Plan Concocted to Blow Up E. V. Crandall's Factory
Bombs found all capped and fused and ready to explode ‒ Flight of those who were in the plot ‒ confession of an associate now in jail.
Long Island City, April 11, 1893 ‒ The apparent intention of a gang of Anarchist employees to blow up their employer, E.V. Crandall of Maspeth, his factory and about forty of his employees who are not Anarchists, was the appetizing discovery which Mr. Crandall made about breakfast time this morning.
Maspeth is a little manufacturing village, just out of Long Island City, upon Newtown Creek. It is noted as possessing among its many exhilarating beauties, such as horse-meat sausage factories, chemical works that smell to high heaven, and bone boiling and other concerns devoted to advanced arts, a colony of the most active and aggressive Anarchists about New York.
When not engaged in attempting the lives of local capitalists, a few of whom still survive, they vary the monotony by murdering each other and burning barns.
Mr. Crandall is a large employer of labor in conducting his factory, in which he manufactures whiting, putty and alum.
He has had among his employees about ten of these human firebrands, who have made his life one of almost continual excitement and kept him on the verge of nervous prostration for a long time.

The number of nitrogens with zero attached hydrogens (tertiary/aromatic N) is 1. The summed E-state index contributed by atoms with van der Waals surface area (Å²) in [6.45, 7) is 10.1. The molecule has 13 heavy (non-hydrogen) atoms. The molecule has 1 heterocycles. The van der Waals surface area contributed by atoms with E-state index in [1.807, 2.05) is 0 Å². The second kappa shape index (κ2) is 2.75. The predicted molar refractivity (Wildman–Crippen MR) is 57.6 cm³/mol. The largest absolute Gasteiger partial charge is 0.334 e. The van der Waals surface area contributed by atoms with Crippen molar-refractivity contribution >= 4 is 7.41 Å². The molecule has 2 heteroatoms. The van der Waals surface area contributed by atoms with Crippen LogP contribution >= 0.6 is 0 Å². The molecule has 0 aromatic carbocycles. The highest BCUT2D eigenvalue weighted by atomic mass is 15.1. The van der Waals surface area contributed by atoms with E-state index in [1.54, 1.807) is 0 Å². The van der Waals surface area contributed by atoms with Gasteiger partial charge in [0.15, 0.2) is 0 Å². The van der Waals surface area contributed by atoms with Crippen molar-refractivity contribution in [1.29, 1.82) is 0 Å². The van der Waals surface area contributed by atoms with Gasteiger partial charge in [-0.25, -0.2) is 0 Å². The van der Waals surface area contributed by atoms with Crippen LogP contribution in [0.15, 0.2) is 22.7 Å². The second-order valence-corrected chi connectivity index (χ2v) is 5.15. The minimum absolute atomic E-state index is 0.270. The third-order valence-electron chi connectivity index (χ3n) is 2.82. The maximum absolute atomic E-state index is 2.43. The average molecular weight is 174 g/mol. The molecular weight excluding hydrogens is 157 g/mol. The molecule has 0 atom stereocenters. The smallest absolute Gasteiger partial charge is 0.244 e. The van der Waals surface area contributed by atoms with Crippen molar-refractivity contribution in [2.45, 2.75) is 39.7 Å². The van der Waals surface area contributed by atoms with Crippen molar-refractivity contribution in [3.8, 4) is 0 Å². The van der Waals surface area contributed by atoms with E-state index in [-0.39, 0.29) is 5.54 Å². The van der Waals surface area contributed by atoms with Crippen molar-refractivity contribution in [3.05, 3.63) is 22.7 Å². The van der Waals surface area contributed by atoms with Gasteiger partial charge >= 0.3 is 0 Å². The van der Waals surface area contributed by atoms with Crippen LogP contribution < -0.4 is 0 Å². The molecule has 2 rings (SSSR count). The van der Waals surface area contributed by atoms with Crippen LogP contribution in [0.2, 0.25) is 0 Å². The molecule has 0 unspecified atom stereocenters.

Once the works were totally destroyed by an incendiary fire; once Mr. Crandall's life was attempted, and now three particularly murderous-looking dynamite bombs have been found nestling in close proximity to the factory walls with caps and fuses ready for action. Just how many more of these pleasant companions may be hidden about is unknown.
Otto Eckholdt is in custody, and his fellow Anarchists have flown because he proposes to confess. Eckholdt was the fireman at the works, and is under arrest charged with having fired the works when they were burned in December, 1891.
He was seen in his cell in the Long Island City Jail this afternoon by a New York Times reporter, and talked freely and proved to his own satisfaction that he was deeply injured citizen. He said that in addition to his job as fireman at the works he conducted the International Hotel, the headquarters for the village Anarchists. He declared that he had been betrayed by his fellow Anarchists and charged with various crimes which he did not commit because he would not join in some bloody plots.